Home PageIDC Web Hosting

Great Hubbing Spaces!

On Wednesday, I asked you to share your Hubbing spaces with us, and over the past two days, we have been getting the coolest photos on Facebook, Google+, Twitter, and via email.

I’d like to share some of them with you.


GoodLady‘s Hubbing Space looks particularly comfortable and relaxing. It reminds me how much more creative we can get when we allow stress and strain to take a hike. Says GoodLady:

I always write my Hub articles resting my dislocating leg on my bed in my sunny studio-bedroom - with Tinka, a very old friend.  tap tap tap

We can hear the hawks in the sky tap tap tap and see the countryside from the window, nobody bothers us, tap tap tap. so we’re very happy and comfortable.


CrisSp‘s Hubbing space- particularly the Post-It that provides her with some inspiration, gave me goosebumps! As CrisSp puts it:
This is actually the office in the house. Doesn’t seem like anything special but I am facing the wall where I see my inspiration hanging, which says:
“Be Brave. Write.”
I don’t care where I would be writing- with that simple, powerful statement, I’d be all set to go!

Angie Jardine

I’m a big fan of composing Hubs and cozy spaces, and Angie Jardine‘s space may win the award for the coziest!! Wouldn’t you like THIS to be your Hubbing Space? Angie says:
I practically live in this space although the horse riders and dog walkers who wave at me through the window are a constant distraction.
I say that’s a lovely distraction to have.

Of course, we’ve been seeing some more exotic and unconventional Hubbing spaces, too, such as this particularly mobile Hubbing space belonging to Dianemae, who explains:

I do my best and most hub writing while on my sailboat.  The computer is at the navigation station. I have a  air card that allows me access to the net. Some ports have good reception while others have no reception. The view outside changes often and stimulates me to write.

Aren’t these great?

Big thanks to the Hubbers who are sharing these hotbeds of creativity with us! Keep them coming! You can send photos directly to me at Simone.Smith (at) HubPages.com.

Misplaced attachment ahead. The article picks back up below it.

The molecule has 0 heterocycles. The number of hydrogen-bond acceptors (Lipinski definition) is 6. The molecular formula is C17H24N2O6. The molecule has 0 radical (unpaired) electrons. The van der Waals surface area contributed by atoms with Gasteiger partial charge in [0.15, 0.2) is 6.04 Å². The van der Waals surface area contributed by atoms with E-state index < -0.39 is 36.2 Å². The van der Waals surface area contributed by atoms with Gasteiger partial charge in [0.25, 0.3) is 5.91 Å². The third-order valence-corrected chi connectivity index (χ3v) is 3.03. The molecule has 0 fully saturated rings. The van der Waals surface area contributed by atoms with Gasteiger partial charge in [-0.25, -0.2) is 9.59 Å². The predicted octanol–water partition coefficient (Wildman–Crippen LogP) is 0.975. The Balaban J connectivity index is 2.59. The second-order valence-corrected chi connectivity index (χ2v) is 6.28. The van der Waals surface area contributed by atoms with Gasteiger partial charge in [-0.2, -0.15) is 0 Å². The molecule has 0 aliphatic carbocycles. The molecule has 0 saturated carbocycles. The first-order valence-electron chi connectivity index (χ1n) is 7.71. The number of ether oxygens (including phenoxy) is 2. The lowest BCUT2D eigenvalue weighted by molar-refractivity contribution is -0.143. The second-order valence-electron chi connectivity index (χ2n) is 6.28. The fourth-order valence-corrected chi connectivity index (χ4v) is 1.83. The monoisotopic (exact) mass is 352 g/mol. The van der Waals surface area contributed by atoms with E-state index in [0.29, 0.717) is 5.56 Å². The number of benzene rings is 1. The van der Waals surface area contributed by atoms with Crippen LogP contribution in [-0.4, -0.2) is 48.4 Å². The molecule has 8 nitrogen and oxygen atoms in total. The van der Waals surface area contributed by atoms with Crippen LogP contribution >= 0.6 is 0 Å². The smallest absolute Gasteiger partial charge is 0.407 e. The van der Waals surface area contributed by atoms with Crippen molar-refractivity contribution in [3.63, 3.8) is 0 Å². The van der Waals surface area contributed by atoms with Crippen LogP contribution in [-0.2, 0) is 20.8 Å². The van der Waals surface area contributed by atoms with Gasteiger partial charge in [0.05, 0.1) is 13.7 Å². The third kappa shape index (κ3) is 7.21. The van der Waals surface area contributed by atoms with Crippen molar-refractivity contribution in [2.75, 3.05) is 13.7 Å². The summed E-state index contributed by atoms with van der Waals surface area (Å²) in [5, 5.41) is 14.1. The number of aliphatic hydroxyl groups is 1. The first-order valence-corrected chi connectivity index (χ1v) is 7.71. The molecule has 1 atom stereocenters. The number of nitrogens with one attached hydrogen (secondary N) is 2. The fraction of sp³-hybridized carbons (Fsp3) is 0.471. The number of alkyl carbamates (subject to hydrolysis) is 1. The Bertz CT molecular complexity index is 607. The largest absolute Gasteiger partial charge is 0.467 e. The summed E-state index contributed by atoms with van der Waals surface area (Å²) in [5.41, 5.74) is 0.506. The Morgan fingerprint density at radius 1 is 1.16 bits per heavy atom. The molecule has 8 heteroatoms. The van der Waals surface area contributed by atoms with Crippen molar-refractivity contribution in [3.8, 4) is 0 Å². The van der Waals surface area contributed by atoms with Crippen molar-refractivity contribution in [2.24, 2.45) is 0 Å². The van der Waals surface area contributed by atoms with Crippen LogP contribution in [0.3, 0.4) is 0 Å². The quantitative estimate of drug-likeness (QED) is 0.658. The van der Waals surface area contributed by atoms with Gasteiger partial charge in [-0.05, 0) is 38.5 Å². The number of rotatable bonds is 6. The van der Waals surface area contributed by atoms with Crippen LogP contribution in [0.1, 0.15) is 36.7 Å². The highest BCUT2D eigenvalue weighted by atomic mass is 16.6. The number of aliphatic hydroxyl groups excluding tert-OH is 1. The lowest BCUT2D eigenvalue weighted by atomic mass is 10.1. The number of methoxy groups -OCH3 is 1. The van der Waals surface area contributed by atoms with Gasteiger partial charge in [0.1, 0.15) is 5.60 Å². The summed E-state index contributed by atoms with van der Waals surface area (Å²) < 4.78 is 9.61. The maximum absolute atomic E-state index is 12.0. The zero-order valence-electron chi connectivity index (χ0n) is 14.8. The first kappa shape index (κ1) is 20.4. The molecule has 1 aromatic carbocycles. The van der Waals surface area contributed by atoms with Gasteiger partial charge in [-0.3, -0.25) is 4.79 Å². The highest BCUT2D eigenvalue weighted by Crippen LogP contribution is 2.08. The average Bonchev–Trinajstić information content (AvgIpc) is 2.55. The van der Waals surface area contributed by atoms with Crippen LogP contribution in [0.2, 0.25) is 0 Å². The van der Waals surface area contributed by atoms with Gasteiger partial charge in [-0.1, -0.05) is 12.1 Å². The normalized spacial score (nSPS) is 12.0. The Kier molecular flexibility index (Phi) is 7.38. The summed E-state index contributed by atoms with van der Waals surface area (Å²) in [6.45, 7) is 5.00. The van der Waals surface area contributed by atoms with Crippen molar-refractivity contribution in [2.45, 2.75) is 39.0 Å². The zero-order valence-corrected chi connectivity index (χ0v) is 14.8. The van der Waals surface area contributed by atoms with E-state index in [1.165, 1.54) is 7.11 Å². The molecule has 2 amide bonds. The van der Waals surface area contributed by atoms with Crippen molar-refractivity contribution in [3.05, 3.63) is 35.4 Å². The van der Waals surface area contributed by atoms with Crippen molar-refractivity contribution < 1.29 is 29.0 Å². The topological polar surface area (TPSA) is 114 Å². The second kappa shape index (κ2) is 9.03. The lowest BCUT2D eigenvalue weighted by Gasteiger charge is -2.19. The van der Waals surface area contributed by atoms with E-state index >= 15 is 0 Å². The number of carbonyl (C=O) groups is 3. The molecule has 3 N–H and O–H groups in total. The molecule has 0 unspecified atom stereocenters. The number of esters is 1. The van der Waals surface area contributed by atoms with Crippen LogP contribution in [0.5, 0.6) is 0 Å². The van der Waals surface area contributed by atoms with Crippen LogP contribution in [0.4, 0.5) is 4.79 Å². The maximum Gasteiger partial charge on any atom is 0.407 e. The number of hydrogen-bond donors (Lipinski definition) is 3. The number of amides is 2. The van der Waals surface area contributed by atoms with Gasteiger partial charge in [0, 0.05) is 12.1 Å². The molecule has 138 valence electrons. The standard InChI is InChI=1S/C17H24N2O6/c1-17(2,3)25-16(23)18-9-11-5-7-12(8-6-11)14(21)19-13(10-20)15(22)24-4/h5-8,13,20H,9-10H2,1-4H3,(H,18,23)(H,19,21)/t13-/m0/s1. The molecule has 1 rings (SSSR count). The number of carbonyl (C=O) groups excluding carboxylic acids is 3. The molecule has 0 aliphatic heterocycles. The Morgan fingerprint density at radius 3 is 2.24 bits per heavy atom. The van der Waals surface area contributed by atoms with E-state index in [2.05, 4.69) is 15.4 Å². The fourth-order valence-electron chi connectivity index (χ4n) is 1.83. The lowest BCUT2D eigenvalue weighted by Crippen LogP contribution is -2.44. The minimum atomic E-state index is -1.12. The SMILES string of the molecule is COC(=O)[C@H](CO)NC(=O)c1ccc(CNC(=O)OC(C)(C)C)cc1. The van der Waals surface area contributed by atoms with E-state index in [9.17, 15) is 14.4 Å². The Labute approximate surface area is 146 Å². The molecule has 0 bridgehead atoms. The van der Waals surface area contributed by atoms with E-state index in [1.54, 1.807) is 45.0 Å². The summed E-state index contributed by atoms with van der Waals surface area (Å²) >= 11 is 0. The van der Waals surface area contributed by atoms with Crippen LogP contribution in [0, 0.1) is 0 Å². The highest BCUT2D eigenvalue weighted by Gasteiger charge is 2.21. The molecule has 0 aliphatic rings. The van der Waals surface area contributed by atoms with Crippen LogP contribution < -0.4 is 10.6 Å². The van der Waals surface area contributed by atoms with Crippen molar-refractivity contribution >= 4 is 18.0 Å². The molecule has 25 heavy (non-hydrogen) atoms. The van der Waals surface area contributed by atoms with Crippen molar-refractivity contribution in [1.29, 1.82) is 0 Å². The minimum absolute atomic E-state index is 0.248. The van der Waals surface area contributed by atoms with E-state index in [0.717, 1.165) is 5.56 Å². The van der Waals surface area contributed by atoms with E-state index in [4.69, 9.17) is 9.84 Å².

No Comments

Share Your Hubbing Space!

Hubs are fascinating on their own, but there is also much to be said for the craft that goes into creating them, hence there is much to be learned from the methods different Hubbers use, not to mention the timeframes they follow, the habits they form, and yes, the places where they write.

The place where a person writes (or films, for that matter) can say a lot about that individual’s style, process, and personality, not to mention the content that he or she creates.

Where do you write your Hubs? On a window seat overlooking your backyard? At the local library or your favorite cafe? Or on the phone while you wait in line to buy groceries?

We would love to have a glimpse of where the Hubbing magic happens, so we invite you to share photos of these landscapes, nooks, and crannies with us through Facebook, Twitter, Google+, and our blog.

Here’s how to join in:

  • On Facebook: Visit our Facebook page and select the “Photo/Video” option, then upload your Hubbing Space image, with a little description of the place and why it’s where you write Hubs
  • On Twitter: Share your photo with the hashtag #MyHubbingSpace (and feel free to mention @HubPagesDotCom)
  • On Google+: Upload a photo and description of your Hubbing space and be sure to tag +HubPages
  • If you would like us to share your space on our blog and Facebook album: Email Simone.Smith (at) HubPages.com with the photo and some background on the space that we can share along with it